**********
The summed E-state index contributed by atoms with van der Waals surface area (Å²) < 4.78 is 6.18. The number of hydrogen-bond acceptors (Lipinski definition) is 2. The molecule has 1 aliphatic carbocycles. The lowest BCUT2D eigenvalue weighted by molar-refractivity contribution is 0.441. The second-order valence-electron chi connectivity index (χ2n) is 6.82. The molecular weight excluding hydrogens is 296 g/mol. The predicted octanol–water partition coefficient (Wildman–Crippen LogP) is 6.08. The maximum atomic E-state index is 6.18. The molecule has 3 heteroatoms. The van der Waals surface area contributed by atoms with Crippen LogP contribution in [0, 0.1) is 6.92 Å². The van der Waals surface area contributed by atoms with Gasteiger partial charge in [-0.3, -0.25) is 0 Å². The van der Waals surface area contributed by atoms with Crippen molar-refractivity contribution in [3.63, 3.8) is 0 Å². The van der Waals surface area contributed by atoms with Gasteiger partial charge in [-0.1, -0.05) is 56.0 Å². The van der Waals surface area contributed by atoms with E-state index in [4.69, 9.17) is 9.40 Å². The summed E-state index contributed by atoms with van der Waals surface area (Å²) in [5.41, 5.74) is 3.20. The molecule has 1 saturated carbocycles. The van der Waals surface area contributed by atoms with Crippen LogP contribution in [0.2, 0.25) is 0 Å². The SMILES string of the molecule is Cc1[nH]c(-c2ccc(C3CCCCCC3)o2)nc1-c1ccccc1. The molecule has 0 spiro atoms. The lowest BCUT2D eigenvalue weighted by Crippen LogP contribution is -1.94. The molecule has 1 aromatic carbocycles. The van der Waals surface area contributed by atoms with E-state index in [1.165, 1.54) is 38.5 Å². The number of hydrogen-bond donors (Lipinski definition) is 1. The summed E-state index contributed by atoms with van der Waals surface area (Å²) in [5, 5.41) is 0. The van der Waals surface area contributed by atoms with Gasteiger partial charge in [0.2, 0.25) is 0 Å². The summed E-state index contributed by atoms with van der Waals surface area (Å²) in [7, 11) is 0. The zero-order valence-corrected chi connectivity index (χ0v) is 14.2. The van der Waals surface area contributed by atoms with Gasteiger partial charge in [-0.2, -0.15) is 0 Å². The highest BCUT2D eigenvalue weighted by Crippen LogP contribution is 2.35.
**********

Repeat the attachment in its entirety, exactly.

The summed E-state index contributed by atoms with van der Waals surface area (Å²) < 4.78 is 6.18. The number of hydrogen-bond acceptors (Lipinski definition) is 2. The molecule has 1 aliphatic carbocycles. The lowest BCUT2D eigenvalue weighted by molar-refractivity contribution is 0.441. The second-order valence-electron chi connectivity index (χ2n) is 6.82. The molecular weight excluding hydrogens is 296 g/mol. The predicted octanol–water partition coefficient (Wildman–Crippen LogP) is 6.08. The maximum atomic E-state index is 6.18. The molecule has 3 heteroatoms. The van der Waals surface area contributed by atoms with Crippen LogP contribution in [0, 0.1) is 6.92 Å². The van der Waals surface area contributed by atoms with Gasteiger partial charge in [-0.3, -0.25) is 0 Å². The van der Waals surface area contributed by atoms with Crippen molar-refractivity contribution in [3.63, 3.8) is 0 Å². The van der Waals surface area contributed by atoms with Gasteiger partial charge in [-0.1, -0.05) is 56.0 Å². The van der Waals surface area contributed by atoms with E-state index in [4.69, 9.17) is 9.40 Å². The summed E-state index contributed by atoms with van der Waals surface area (Å²) in [5.41, 5.74) is 3.20. The molecule has 1 saturated carbocycles. The van der Waals surface area contributed by atoms with Crippen LogP contribution in [0.2, 0.25) is 0 Å². The SMILES string of the molecule is Cc1[nH]c(-c2ccc(C3CCCCCC3)o2)nc1-c1ccccc1. The molecule has 0 spiro atoms. The lowest BCUT2D eigenvalue weighted by Crippen LogP contribution is -1.94. The molecule has 1 aromatic carbocycles. The van der Waals surface area contributed by atoms with E-state index in [1.165, 1.54) is 38.5 Å². The number of hydrogen-bond donors (Lipinski definition) is 1. The summed E-state index contributed by atoms with van der Waals surface area (Å²) in [5, 5.41) is 0. The van der Waals surface area contributed by atoms with Gasteiger partial charge in [0.2, 0.25) is 0 Å². The summed E-state index contributed by atoms with van der Waals surface area (Å²) in [7, 11) is 0. The zero-order valence-corrected chi connectivity index (χ0v) is 14.2. The van der Waals surface area contributed by atoms with Gasteiger partial charge in [-0.2, -0.15) is 0 Å². The highest BCUT2D eigenvalue weighted by Crippen LogP contribution is 2.35.